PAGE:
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Persistent luminescence in inorganic phosphors is an optical phenomenon that provides a pathway for visible or infrared photon emission to occur for several seconds to hours after photoexcitation. The emission lifetimes of these compounds are orders of magnitude longer than the spin-forbidden transitions in phosphorescent or metal-chelate molecules. This makes them ideal for “glow-in-the-dark” applications like safety signs, emergency displays, luminescent paints, and, more recently, as optical reporters in biological applications. Unfortunately, only a few compounds like alkaline earth aluminates possess such long lifetimes, and most of these decompose in aqueous environments limiting biological application. The Brgoch group develops new, water-stable persistent luminescent phosphors by applying band-gap engineering to exploit the interaction between the luminescence centers and trap states for biological use.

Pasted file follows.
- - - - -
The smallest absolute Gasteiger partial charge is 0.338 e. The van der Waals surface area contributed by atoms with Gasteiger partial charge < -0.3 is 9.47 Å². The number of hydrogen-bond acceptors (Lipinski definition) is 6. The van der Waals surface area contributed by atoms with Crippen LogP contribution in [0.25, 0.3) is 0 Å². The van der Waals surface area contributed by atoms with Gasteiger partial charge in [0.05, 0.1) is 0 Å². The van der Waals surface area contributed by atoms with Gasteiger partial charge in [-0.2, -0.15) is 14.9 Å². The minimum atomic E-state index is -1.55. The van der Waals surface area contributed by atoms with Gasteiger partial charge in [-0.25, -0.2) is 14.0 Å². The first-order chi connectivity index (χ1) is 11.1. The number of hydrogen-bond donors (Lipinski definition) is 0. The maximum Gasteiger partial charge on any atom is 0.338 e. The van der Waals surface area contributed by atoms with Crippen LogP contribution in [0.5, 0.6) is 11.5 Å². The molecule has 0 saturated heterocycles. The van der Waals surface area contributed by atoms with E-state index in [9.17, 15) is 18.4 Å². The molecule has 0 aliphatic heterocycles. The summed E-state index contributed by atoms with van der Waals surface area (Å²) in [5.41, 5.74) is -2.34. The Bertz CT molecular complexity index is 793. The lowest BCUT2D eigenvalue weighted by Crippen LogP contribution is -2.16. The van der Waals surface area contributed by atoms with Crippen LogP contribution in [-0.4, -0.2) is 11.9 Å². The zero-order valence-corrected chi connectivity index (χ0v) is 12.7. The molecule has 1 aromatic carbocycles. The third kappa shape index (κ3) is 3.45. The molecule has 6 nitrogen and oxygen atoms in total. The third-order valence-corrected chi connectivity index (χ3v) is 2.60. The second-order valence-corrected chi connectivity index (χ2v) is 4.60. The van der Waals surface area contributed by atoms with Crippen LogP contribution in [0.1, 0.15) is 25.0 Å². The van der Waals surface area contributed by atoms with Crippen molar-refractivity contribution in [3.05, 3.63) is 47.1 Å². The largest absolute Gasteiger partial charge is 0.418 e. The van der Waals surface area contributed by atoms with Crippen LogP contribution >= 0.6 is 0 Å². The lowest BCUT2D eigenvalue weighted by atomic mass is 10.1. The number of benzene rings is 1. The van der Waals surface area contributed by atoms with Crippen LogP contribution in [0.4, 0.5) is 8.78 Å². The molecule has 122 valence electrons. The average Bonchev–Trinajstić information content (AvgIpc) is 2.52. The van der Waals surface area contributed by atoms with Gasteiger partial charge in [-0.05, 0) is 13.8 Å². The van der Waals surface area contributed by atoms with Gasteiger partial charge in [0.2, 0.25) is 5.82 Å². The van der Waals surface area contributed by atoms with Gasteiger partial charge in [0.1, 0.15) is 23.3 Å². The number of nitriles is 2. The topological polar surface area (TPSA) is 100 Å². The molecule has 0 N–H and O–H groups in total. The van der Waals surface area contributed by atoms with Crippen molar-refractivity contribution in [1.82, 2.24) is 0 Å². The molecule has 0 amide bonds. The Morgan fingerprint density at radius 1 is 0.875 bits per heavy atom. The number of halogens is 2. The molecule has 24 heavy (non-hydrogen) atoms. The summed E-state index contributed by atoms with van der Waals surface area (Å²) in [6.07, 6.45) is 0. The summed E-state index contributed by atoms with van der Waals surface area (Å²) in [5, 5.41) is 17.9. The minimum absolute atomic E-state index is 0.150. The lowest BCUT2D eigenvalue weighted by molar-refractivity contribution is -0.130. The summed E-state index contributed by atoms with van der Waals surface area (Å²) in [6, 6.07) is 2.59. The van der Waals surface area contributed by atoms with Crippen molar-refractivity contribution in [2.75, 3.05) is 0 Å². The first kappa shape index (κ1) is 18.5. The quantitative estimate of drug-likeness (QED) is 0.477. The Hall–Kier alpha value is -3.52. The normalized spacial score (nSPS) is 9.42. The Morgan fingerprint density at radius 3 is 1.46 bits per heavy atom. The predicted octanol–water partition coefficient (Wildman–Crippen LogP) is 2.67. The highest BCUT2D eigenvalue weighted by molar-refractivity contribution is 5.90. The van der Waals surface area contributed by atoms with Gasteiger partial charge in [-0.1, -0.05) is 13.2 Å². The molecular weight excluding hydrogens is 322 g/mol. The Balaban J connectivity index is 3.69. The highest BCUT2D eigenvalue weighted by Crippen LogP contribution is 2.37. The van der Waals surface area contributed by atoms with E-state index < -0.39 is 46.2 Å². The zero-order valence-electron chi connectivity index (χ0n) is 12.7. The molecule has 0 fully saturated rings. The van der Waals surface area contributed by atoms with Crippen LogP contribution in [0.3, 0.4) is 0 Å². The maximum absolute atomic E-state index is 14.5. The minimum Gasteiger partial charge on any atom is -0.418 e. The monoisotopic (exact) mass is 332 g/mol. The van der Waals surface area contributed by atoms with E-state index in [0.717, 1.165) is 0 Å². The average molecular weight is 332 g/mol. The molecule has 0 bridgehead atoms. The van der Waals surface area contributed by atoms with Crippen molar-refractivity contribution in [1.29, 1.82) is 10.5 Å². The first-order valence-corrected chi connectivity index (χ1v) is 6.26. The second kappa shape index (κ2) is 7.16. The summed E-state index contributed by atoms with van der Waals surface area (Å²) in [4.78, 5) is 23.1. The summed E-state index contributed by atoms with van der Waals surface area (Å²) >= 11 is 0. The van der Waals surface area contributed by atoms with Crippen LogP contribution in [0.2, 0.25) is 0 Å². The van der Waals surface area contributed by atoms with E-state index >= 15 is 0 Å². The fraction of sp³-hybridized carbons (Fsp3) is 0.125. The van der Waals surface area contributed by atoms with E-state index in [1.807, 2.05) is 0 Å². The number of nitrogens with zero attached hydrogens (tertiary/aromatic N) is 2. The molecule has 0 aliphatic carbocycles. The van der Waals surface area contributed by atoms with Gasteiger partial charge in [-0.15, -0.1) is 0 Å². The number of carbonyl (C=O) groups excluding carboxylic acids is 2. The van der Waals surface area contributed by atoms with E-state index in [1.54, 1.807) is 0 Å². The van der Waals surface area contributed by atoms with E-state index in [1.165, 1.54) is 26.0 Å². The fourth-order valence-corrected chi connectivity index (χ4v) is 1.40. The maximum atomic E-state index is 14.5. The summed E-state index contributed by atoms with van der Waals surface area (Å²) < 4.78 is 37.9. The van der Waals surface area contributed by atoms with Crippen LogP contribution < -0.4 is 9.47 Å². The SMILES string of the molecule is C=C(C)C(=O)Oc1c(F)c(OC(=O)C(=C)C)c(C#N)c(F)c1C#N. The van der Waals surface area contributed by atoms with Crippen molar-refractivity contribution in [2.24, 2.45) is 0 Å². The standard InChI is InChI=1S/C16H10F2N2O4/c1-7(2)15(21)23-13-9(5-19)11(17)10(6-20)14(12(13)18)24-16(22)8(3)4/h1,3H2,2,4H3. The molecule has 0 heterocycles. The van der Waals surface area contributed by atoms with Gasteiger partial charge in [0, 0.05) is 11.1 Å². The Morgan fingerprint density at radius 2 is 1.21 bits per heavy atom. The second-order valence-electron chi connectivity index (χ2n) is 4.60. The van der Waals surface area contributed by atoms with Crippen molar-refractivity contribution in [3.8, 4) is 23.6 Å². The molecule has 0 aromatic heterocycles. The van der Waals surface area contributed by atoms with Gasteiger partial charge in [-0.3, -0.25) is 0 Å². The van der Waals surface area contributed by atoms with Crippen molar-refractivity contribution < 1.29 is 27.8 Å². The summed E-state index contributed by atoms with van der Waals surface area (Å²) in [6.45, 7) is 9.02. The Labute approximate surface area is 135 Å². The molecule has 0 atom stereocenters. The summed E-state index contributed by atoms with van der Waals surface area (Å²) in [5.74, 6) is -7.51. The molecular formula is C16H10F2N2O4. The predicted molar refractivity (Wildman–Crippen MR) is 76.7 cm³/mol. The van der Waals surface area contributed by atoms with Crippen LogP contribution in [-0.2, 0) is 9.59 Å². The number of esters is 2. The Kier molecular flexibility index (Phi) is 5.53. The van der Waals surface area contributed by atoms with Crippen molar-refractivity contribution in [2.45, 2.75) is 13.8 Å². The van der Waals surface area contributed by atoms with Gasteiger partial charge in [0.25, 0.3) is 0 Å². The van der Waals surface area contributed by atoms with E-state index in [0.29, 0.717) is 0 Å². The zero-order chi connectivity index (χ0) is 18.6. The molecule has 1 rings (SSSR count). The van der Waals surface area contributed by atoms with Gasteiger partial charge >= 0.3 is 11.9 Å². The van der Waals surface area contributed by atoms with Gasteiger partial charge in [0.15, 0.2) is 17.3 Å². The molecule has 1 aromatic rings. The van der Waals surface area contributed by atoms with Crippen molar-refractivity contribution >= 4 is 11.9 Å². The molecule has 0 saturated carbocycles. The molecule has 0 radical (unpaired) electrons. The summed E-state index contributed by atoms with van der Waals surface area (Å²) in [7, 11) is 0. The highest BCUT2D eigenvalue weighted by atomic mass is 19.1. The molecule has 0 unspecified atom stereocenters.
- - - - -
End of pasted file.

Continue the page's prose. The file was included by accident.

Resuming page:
The compounds prepared by students in the Brgoch group are used in collaboration with Richard Willson's group in Chemical Engineering in their invention of a phosphor-based immuno-chromatographic lateral flow assay (LFA) as a robust point-of-care diagnostic test. The use of phosphors effectively eliminates the need for expensive and cumbersome optical hardware that are typically required for a sensitive readout with conventional fluorescent molecules. The current research project focuses on developing persistent nanophosphors that emit at different wavelengths to allow the concurrent detection of multiple analytes, called multiplexing.

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